What Twitter’s For, Write Right Online, and Jocks’ Facebook Pages

Here’s how your radio station should use Twitter.  Also, you’ll find seven practical tips for writing powerfully online, and some easy questions to help you figure out when personalities should have Facebook pages.


I saw a piece recently that suggested that the way to view Twitter is as an information network, not a social network.  That resonates with what I’ve recommended that we think of Twitter as a bulletin service.  The service we provide with it is to pump out information that our target fan wants.  For a news/talk station, it might be news, traffic and weather bulletins.  For a sports-talk station, it might be sports related news, or it might be when to listen for specific interviews or topics.  For a music station, it might be when to hear something special, when to listen for a contest, or when the morning show is going to address a certain subject.

See, here’s where Twitter is different from Facebook:

  • On Twitter, it’s easy to end up with a lot more followers than Facebook.  However, the fans that follow you on Facebook are more likely to be passionate fans of yours.  There’s more sketchy and odd followers on Twitter.
  • On Facebook, it’s more likely that your links get clicked and your photos get viewed.  In other words, it’s easier to get people to take action.  On Twitter, a lot of people may see your post, but a much smaller percentage will take action on it.
  • It’s easy to retweet tweets, so when you consistently offer valuable information in 140 characters or less, people are more likely to pass them on than they are to share content on Facebook.

So first of all, if you’re posting the same content to both Facebook and Twitter at the same time, stop.  Now.  I mean it.  Just open another browser window and change your social media settings.  Tweets look lame on Facebook, and quality Facebook posts just don’t come across well on Twitter.

Most people’s Twitter feeds are a real crazy combination of different things.  They might have tweets from friends, content about particular subjects they find interesting, and maybe some funny tweets from reliably amusing tweeters.  How do you deal with this sea of variety?  You be the best version of what people love about you, in brief bursts.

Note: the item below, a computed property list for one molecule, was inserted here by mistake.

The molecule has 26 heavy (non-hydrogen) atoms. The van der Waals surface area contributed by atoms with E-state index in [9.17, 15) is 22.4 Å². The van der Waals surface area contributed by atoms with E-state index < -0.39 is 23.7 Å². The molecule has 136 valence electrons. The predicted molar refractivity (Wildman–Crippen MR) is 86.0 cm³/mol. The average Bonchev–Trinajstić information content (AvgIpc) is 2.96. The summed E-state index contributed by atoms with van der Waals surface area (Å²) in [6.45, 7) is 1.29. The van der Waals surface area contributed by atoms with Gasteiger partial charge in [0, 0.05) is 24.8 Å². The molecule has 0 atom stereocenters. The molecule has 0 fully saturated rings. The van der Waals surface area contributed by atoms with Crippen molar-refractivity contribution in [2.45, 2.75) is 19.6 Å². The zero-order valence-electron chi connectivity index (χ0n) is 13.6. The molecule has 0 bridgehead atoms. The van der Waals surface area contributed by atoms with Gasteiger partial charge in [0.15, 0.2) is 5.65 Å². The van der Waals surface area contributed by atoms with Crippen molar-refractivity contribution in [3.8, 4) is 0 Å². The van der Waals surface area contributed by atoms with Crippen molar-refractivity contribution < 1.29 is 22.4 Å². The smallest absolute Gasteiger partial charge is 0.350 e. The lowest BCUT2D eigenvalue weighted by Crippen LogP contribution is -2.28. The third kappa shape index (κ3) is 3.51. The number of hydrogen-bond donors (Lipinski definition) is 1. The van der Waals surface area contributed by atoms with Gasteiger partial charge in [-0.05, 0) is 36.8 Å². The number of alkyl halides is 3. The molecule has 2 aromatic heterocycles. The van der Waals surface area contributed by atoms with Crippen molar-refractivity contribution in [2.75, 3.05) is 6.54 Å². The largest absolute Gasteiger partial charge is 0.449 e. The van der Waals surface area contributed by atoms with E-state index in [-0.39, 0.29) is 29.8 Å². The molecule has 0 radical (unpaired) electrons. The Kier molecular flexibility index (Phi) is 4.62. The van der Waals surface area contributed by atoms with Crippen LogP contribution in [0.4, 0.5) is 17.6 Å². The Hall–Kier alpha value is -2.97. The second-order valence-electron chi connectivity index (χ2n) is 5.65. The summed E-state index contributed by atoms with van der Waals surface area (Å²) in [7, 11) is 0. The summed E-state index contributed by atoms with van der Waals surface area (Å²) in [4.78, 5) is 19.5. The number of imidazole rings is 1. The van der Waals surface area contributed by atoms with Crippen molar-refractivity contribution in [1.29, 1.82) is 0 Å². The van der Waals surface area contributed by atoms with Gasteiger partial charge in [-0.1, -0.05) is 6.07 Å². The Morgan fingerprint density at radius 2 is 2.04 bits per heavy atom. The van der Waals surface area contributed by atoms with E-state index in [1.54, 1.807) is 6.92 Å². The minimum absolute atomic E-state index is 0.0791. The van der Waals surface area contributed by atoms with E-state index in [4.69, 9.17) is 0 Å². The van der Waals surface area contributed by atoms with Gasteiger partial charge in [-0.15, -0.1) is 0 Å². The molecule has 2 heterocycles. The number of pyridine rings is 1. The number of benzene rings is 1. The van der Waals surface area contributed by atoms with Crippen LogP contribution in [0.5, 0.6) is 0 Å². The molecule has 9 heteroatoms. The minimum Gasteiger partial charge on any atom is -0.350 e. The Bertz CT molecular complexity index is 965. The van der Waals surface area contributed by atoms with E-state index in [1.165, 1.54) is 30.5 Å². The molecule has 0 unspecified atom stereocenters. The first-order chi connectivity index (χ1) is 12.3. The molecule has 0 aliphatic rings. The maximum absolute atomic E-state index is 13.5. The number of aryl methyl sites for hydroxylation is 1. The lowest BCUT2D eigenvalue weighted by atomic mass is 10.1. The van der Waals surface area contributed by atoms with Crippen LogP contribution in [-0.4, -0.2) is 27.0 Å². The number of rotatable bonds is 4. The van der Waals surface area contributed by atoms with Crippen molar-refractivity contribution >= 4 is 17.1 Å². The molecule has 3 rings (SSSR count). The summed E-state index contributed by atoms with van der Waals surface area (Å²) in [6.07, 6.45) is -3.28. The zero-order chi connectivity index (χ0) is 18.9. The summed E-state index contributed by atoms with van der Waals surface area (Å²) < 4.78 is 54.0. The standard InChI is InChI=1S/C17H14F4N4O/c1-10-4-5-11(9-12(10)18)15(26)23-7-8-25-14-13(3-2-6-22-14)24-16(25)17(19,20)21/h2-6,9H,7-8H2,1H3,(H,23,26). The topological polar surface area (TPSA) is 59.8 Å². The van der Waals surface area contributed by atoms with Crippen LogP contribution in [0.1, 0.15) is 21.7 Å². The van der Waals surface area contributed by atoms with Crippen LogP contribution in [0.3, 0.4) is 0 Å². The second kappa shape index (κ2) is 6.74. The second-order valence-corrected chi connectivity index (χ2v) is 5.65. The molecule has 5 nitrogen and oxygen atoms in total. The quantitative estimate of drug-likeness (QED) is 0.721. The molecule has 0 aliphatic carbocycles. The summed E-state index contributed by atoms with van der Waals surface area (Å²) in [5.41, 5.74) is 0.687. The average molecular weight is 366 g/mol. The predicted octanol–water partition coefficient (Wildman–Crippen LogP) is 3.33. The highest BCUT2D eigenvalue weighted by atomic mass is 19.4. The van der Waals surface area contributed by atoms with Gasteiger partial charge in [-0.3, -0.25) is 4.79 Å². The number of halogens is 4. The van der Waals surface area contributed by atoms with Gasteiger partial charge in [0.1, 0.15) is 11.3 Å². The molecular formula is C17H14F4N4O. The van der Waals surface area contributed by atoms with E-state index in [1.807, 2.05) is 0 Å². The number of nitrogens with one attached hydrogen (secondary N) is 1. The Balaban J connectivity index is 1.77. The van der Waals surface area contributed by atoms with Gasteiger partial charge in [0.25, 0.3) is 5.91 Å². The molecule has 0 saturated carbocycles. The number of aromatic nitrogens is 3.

It’s been a while since I addressed how to write for the web, including your site and also in your social media.  Here are seven practical things to keep in mind to make your content easy to read.

  • Write concisely.
  • Write simply.  Don’t speak in promotion-ese or using DJ clichés.
  • Write factually.  Lean towards the truth and away from hype.
  • Write like you’re talking to one person instead of a lot of people.  That’s how your stuff is consumed.
  • Write as little as possible.  On your website, a list of bullet points is better than paragraphs of copy.  On Facebook, one clear, focused sentence is better than three or four sentences that no one will bother to read.
  • Remember to use graphics when you can to highlight your copy.
  • Edit yourself ruthlessly.  People will scan what you write, and zoom through it much faster than you want them to.


Should personalities have their own Facebook page?  There’s no clear yes or no answer to that question.  Here are some things to keep in mind.

  • Is the personality or show one of the big reasons people listen to that station?  The bigger they are, the more it makes sense for them to have their own Facebook page.
  • Is the personality or show willing to provide content throughout the day?  If they’re willing to make their page “the show that never ends,” it might make sense.
  • Is your station one where there are some real differences in style or content from daypart to daypart?  Personality Facebook pages make more sense for a show that has something unique or special going for it. especially for talk show personalities.

It’s easier for a jock or personality to be perceived as a Facebook friend than it is for a brand, so air talent content can get a little looser and more personal than you would want to do with the Facebook page for a full radio station.  On the other hand, there are times when I have seen jocks muddy the station’s waters, by not contributing to the station’s page.

By the way, if you’re an air talent and you’re keeping your own professional Facebook page, don’t get caught up in the issue that’s caused conflict at some stations.  The company that owns your station may own the rights to your page, so if you get laid off, you will have to turn over control of it to your former employer.  There have been some personalities who have put a lot of work into building their Facebook page.  When they’ve gotten laid off, they haven’t been able to keep up with their fans; instead, their former employer can approach those people about listening to whoever’s replacing that laid-off jock.  This might be something you want to look into so you avoid trouble in the event of a job loss.


Let me filter through the crap for you.  Every day, I post a few digital news developments that might actually affect how you do your media job!  Click here to follow Chris Miller Digital on Facebook.


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